Now, back to the original point. Since coming out and coming to terms with it, I have felt like a huge weight had been lifted. I was free to be the person I truly was. I knew it would still be a struggle of a sorts to fit in, but at least this time it would be the real me fitting in. This time it wouldn't be some prepubescent kid trying to get people to like him, but rather an adult trying to get people to treat him the same as everyone else.
Most of my efforts have paid off. I have more friends that I know what to do with and people adore me regardless of my sexual orientation. There are very few people who don't know I am gay. There has still been one major issue I have not been able to get over...my father's acceptance. It seems no matter what i say and do he is totally unmoving in his position that I have CHOSEN a immoral and destructive lifestyle. I will give him a little credit that it is no longer the elephant in the room. When I first came out I couldn't even broach the the subject. Slowly it has come from that to now I make jokes about myself and he at least can find the humor. I just usually make sure I don't tell anything too out there. He also seemed to take it well when i told him I was engaged to a Canadian drag queen, but that could be because we were both on our 3rd drink.
I was under the impression that maybe my father had softened in the last 6 yrs. It took me a while to come to terms, so it would only seem natural that he would. I realized a couple days ago how wrong I was. We had been discussing the retention election of the 3 supreme court Justices here in Iowa that got ousted in the last election. His opinion on the matter had me awestruck. Despite everything, despite having a gay son,and despite all that I have said; he still voted to have them removed citing that they had over stepped their bounds and were making radical law from the bench. This hurt. It's one thing to have the state throw into your face how society still feels about your make up, but to hear the same rhetoric from one of your parents is another. While I have never let my fathers opinion dictate how I live my life I still long for the day when he finally accepts that I haven't chosen anything. I realized the other day I probably shouldn't hold my breath. This breaks my heart. I was rather down because of it, but I decided not to let it stop me. Instead to use it as more fuel to motivate me to make a difference. The next day I contacted OneIowa , and GLBTQ rights organization in Iowa, and am currently waiting to hear how I can help despite my inability to drive and my lack of financial stability. I am no longer going to wait around for the day when I will march with my dad in the current pride parade. I know it will never happen. Instead I am doing what I can and using my father as a reminder of why I need to stay passionate. I know I am not the only GLBTQ member who has struggled to make their parents happy. Who was or are still afraid to come out because of what they may say, think, or do. Instead I am using my experiences to hopefully empower and give hope to those reading this blog to know that even if our family and friends do not accept us for who we are we still have allies. We can make new friends. It sucks, but it's better to have people like and love you for who you really are than for who they think you are. It has been quite a journey to get me to this spot. I still have a lot left to learn, but I will continue to share my experience along the way.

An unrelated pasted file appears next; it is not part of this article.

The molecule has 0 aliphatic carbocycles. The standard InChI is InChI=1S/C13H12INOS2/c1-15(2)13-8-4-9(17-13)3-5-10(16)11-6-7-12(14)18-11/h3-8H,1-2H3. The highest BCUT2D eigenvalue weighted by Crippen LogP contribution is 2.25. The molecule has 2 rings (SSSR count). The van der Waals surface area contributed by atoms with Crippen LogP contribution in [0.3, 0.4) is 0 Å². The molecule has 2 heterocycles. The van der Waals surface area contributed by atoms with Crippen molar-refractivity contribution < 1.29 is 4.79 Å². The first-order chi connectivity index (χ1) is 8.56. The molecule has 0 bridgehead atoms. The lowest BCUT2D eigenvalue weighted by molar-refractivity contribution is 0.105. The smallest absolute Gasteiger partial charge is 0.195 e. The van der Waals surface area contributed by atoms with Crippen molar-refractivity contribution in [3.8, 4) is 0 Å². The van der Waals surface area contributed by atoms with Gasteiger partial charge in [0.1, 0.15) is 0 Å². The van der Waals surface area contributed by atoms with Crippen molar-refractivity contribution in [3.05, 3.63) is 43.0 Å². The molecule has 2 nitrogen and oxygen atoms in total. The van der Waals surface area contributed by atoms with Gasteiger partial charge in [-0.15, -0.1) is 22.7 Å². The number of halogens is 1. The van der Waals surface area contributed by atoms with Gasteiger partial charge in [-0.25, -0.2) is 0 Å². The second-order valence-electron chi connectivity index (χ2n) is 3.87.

*P.S. Please comment and add your opinions. They are greatly appreciated.
*P.S. Please comment and add your opinions. They are greatly appreciated.